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Book Reviews
S.G. Cardin
Monday, 22 December 2008
Honest Scrap Award
Mood:  caffeinated
Topic: Life

  I got the "Honest Scrap" award from WDC member Vivian Gilbert Zabel.

You can visit her blog at:


Scrap means left overs, fragments, discarded material, and many times truth and honesty is discarded material, considered fragments and left over. So, we need to tell it like it is, and let the scraps fall where they will.

The guidelines for winning this award include the following:

1. List 10 honest things about yourself (make it interesting, even if you have to dig deep)
2. Pass the award on to 7 bloggers

My 10 Picks:

#1 - I was married in Denmark, in a city called Nykobig. A Justice of the Peace married us. I'm still married 17 years later to the same guy.

#2 - My mother was abusive toward me when I was a teenager. That's why I joined the army.

#3 - I was an MP in the army from 1986-1997.

#4 - My first published poem was in my high school's literary magazine. The poem was called, "It Didn't Hurt Too Much."

#5 - I grew up drawing superhero comics.

#6 - In 1995 I received the "Outstanding Evening College Student" award from California Baptist Universary. I graduated with Honors with a BS in Political Science.

#7 - I was 33 when my first son was born.

#8 - My youngest son, Joseph, who is two, has developmental delays, specifically speech. It's very demanding and hard work to get him to his therapies, but I manage. They are working. Joe now has a vocabulary of at least ten words and it's expanding everyday.

#9 - My short story, "Spontaneous Decision," scored 8th in the Mainstream/Literary category in the recent Writer's Digest Annual Competition.

#10 - My novel, "Destination:Berlin," was inspired by my own visit to Berlin on the Berlin Orientation Tour in 1988.

Steph's 7 Honest Scrapers:

Kelly's Journal:

Niki's Journal:

Debi's Journal:

Maggie's Journal:

Jennifer Jackson, Literary Agent Journal:

Nathan Bransford, Literary Agent, Journal:

Lorraine's Blog


Posted by sgcardin at 1:01 PM
Updated: Monday, 22 December 2008 1:03 PM
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Sunday, 21 December 2008
Thoughts on the Publishing Industry & These Tough Economic Times
Mood:  caffeinated
Topic: Writing
I belong to Mike's Writing Workshop on Yahoogroups and there were a couple of News articles I wanted to bring here and share my thoughts with you:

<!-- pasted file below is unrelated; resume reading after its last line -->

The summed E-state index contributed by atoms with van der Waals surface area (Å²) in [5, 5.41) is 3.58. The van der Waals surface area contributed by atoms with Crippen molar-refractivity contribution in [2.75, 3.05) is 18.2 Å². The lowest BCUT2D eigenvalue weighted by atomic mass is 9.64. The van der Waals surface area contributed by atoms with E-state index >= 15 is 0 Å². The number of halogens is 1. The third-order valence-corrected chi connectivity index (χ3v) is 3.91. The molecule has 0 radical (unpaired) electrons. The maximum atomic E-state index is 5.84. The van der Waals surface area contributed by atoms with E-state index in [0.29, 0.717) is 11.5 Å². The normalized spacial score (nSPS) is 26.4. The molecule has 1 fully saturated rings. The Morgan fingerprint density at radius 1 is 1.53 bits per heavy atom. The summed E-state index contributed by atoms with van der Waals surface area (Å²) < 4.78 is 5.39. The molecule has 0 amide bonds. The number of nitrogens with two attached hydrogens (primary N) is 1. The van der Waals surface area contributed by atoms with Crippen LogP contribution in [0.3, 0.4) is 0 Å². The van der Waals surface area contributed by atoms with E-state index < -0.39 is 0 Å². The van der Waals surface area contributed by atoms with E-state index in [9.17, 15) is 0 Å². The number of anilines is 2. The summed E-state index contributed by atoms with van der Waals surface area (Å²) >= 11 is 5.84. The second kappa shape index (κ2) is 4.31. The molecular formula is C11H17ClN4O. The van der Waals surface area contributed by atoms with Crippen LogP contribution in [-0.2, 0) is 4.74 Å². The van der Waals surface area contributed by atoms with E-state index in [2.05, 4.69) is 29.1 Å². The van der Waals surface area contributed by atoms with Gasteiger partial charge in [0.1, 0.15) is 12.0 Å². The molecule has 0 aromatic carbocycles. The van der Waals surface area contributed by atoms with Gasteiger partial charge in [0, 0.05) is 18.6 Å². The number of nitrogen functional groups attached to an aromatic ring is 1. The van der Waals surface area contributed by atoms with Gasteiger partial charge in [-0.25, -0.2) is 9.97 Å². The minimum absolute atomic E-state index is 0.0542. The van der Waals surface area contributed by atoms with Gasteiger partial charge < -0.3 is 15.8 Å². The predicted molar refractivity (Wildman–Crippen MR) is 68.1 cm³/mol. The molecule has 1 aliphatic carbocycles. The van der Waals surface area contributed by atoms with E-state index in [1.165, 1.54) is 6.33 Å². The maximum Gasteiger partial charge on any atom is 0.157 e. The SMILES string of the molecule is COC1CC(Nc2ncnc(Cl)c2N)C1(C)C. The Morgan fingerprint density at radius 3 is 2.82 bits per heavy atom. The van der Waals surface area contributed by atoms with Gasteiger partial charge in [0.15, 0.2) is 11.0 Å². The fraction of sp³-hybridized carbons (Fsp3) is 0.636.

Got this off a news website.

NEW YORK – Another book publisher is cutting jobs: Macmillan, where
authors include Thomas Friedman, Rick Atkinson and Janet Evanovich, is
eliminating 64 positions, just under 4 percent of its work force.

"Going forward we are tightening our belts in response to the current
recession, but we are also reorganizing and rethinking our business to
position ourselves for the long term," Macmillan CEO John Sargent
wrote in a company memo, a copy of which was obtained Monday by The
Associated Press.

ME: Yes, I definitely think reorganizing is a MUST in today's tough economic times, but what will it mean for the publishing industry? How do you reorganize? What are the priorities?

Simon & Schuster, Houghton Mifflin Harcourt and Thomas Nelson also
have announced layoffs in recent weeks. Staff reductions are likely at
Random House Inc., which is undergoing a significant consolidation.
Other publishers, including Macmillan, have frozen wages or deferred

Sargent said Monday that it was "necessary to adjust our company and
become more efficient in the face of the market we are dealing with."
He added that there would be no cuts in the budget for acquiring books.

 Me: That's good for us aspiring authors hunting for the traditional publishing contract.

"That's 100 percent unchanged," he said in an interview.

In a move Sargent said he had been looking into for months, Macmillan
will combine its seven children's companies into a single division,
the Macmillan Children's Publishing Group, effective Jan. 1. Macmillan
also plans reductions through a "centralized business and production
group for its adult and children's publishing companies," according to
the memo.

Other changes include the increased use of digital technology and
reducing Macmillan's presence at BookExpo America, the industry's
annual national convention. In the Internet age, other publishers have
questioned BookExpo's role; the show's manager, Lance Fensterman, has
said he is looking at ways to make the show more affordable and more

 ME: Consolidation and increase digital technology. Use of Internet Marketing, I wonder? Streamlining BookExpo of America.  I think are good moves, considering the times.

"I think it makes more sense to funnel our marketing dollars
elsewhere," Sargent said, referring to the book convention.